Living Shorelines Resources
for the classroom and beyond
for the classroom and beyond
Have your students identify some of the key parts of a living shoreline, and test their vocabulary with these worksheets:
The following hands-on activities provide opportunities for students to explore the effect of wave forces on shorelines and to create their own living shoreline models:
Restore America’s Estuaries: An Introduction to Living Shorelines (07:44)
This video profiles living shoreline projects in Bethany Beach, DE and Puget Sound, WA.
Northeast Climate Hub: What is sea level rise? (03:21)
Folks from Haskin Shellfish Research Laboratory at Rutgers University describe the cause of sea level rise and its impacts on coastal communities.
Benefits of Living Shorelines (02:25)
Dave Bushek and Jenny Paterno, of the Haskin Shellfish Research Laboratory at Rutgers University, explain the many advantages of living shorelines.
PDE Living Shorelines video (03:49)
Watch and listen as scientists explain the different components of living shorelines and the role that plants and animals play in this restoration work.
PDE Monitoring the Mispillion (03:05)
This video highlights the need for ongoing maintenance and monitoring work at living shoreline sites. It also outlines the benefits and changes seen in one project area.
Virtual Eco-Explorers Field Trips
The Aquatic Resources Education Center now offers its Eco-Explorers program in a virtual format for use in any learning environment. They include short videos with accompanying worksheets and activities focused on tidal salt marshes.
USDA Northeast Climate Hub Living Shoreline Virtual Tour
Through 360* video and photography, see how Rutgers University, the Partnership for the Delaware Estuary, and other partners build a living shoreline to reduce storm impacts.
The Delaware Estuary Living Shoreline Initiative Story Map
This interactive story map provides background information on living shorelines and lets you explore the Partnership for the Delaware Estuary’s living shoreline projects throughout the Delaware Estuary.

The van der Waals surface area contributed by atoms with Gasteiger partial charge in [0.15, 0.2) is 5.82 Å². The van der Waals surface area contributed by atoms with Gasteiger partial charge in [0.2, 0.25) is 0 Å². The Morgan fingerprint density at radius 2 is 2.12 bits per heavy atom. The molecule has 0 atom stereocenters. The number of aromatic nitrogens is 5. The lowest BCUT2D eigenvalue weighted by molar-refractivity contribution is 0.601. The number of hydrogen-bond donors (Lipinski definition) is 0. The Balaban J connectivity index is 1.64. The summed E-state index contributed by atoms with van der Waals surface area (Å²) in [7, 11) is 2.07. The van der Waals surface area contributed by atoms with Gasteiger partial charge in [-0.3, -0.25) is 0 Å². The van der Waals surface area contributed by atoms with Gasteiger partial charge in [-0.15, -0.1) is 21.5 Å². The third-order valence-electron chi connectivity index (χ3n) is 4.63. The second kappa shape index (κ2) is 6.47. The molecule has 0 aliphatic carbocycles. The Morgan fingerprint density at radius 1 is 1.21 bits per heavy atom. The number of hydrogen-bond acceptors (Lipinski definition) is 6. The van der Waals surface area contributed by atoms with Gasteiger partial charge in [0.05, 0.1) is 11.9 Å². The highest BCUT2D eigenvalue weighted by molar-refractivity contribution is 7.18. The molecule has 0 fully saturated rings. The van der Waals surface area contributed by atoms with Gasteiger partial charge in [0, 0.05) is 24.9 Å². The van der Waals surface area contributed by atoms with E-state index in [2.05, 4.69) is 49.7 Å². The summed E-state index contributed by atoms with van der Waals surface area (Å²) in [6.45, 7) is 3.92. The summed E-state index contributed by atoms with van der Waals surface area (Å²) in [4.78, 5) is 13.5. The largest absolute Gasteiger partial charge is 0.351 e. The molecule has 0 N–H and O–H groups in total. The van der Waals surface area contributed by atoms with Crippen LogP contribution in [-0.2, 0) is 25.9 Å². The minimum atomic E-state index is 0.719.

DuPont Nature Center (Milford, DE)
Want to see what a living shoreline looks like in person? PDE installed one here in 2014! The DuPont Nature center is a science-based educational and interpretive facility located in the Mispillion Harbor. The area around the center is home to over 130 species of birds, fish, and other animals. Inside, aquariums house horseshoe crabs, fish, and shellfish.
Aquatic Resources Education Center (Smyrna, DE)
The Aquatic Resources Education Center is located along the scenic Delaware Bayshore Byway in Smyrna, DE. It is an ideal place to explore the Delaware Bay coastal ecosystem and wildlife.
Eco-Explorer Field Trips (Smyrna, DE)
This free field trip program offered at the Aquatic Resources Education Center allows students to explore connections between plants and animals in a tidal salt marsh ecosystem. The hands-on activities align with Next Generation Science Standards.
*A virtual option is currently offered due to Covid-19, see above.
Oyster Shell Recycling with PDE (Wilmington, DE/Philadelphia, PA)
Did you know that oyster shells can be recycled? Recycled shells are returned to the water to serve as future oyster habitat and to help protect shorelines. If your group is interested in getting your hands dirty helping to bag shell and learning how we use recycled shells in living shorelines, contact Ellie Rothermel at email@example.com. (Opportunities are available in Wilmington, DE and Philadelphia, PA.)
This interactive model will be used at public events to help teach people of all ages about the benefits of living shorelines compared to other shoreline protection techniques.
Check back here for updates on when and where the model will be out next!